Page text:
The European Union is finally getting serious about threats to its values from member states.
Less than three months ago, the European Parliament took the bold step of initiating EU scrutiny over the Hungarian government's efforts to hollow out the country's democratic institutions.
More recently, the EU's Court of Justice called a halt to the Polish government's efforts to force out Supreme Court judges in a case brought by the European Commission.
Those moves seemed to have brought back the rule of law to the center of the EU project.
But when it comes to one EU institution – the Council, made up of the bloc's member states, it's far from clear that there is a sufficient understanding of what is at stake.
During their last gathering on 12 November, EU affairs ministers appeared more focused on procedural questions than the need to mobilise to defend a Europe based on democracy and the rule of law.
It is pivotal for them to show more resolve in their next round of discussions on 11 December.
The threat is far from over.
At first glance, Warsaw appears to have complied with the EU Court of Justice's interim order to suspend the law that lowers the retirement age for sitting Supreme Court justices.
The affected judges were called back to work, and on November 21, the government confirmed that they had been reinstated.
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But the reinstatement didn't explicitly guarantee they would have the same status and rights as before, as the EU court required.
And the National Council of the Judiciary, under criticism since a 2017 amendment that increased political involvement in its work, continues to appoint new judges to Supreme Court who are likely to be pro-government.
At the same time, several reinstated Supreme Court judges face disciplinary proceedings for challenging the government's attacks against the judiciary.
Finally, the Supreme Court is not the only judicial institution that is under attack.
Since 2015, the parliamentary majority has eroded the Constitutional Court's independence, and several presidents and vice presidents of common courts were also sacked or arbitrarily disciplined.
EU member states and the council should push Poland to carry out the full range of recommendations from the European commission to save the country's judiciary.
In Hungary, the government's attacks against civil society, the media and academic institutions is even deeper entrenched.
The Central European University was forced to move to Austria this month after the government introduced a law making it impossible for it to continue to operate in Hungary.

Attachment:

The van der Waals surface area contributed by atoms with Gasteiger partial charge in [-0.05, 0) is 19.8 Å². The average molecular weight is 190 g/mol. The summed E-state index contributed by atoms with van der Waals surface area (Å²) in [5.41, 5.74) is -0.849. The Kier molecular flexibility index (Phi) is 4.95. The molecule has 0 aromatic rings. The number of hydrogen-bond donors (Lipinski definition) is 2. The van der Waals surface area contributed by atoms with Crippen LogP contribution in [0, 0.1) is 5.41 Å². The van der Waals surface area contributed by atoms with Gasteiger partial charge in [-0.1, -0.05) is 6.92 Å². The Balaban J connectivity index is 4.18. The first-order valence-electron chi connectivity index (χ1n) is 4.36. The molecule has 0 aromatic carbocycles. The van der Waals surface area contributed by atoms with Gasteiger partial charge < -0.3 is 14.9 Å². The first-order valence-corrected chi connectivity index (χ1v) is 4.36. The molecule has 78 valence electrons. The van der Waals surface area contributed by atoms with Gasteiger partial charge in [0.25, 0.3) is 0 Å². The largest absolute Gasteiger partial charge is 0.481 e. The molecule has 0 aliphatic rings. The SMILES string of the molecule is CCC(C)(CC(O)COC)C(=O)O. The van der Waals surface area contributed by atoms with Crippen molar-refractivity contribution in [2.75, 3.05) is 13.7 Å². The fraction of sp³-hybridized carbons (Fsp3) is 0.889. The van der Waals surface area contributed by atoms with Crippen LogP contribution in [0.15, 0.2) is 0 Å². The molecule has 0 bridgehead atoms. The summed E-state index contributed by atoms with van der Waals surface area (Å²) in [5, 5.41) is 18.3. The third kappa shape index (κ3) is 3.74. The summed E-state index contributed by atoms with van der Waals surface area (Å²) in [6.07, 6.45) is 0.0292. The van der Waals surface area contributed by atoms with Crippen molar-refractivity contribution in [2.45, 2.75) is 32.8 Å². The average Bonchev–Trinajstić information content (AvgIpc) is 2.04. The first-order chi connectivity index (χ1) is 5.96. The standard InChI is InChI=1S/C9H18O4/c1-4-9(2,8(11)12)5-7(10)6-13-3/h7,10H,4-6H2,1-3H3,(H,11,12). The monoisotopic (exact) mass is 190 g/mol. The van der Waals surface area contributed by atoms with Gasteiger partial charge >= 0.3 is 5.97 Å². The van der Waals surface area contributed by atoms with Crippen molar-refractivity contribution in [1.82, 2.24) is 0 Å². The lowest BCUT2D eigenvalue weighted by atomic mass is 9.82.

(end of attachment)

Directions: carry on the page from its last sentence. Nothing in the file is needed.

In July, the government banned gender studies from state universities and in October the Academy of Sciences, coming under increasing government control, scrapped two planned public presentations related to gender.
There are smear campaigns against civil society organisations.
Independent organisations working on human rights and migration face restrictions that affect their capacity to receive international funding and that criminalise services, advice and support to migrants and asylum seekers.
Last week, the owners of 500 pro-government media outlets announced that they would gather under a single umbrella aimed at preserving "national values" – raising fear of further reduction of media diversity in the country.
But the council and EU leaders have not held Hungary's ruling Fidesz party to account for its sustained assault on independent institutions that are the hallmark of a democracy. Even the European commission seems to be losing its nerve.
The European commission's vice president mentioned the European Court of Justice in the Central European University matter but didn't call for more action.
The commission's president, Jean-Claude Juncker, has yet to be heard.
The European commission and EU leaders are fooling themselves if they see the EU Court as the sole institution able to address the challenge.
Their support for the court is important, but they have a serious responsibility to hold the Polish and Hungarian leaders to account.
Just months before crucial European parliament elections, they should not shy away from this debate.
The attacks on democratic institutions in Poland and Hungary put EU's democratic foundations at serious risk.
The autocratic tendencies throughout the continent will not go away unless EU institutions and leaders clearly and consistently stress that there will be political consequences for member states that put rule of law and human rights at risk.
Not doing so would embolden further rights abuses in countries like Poland and Hungary and send the wrong message to other states tempted to follow suit.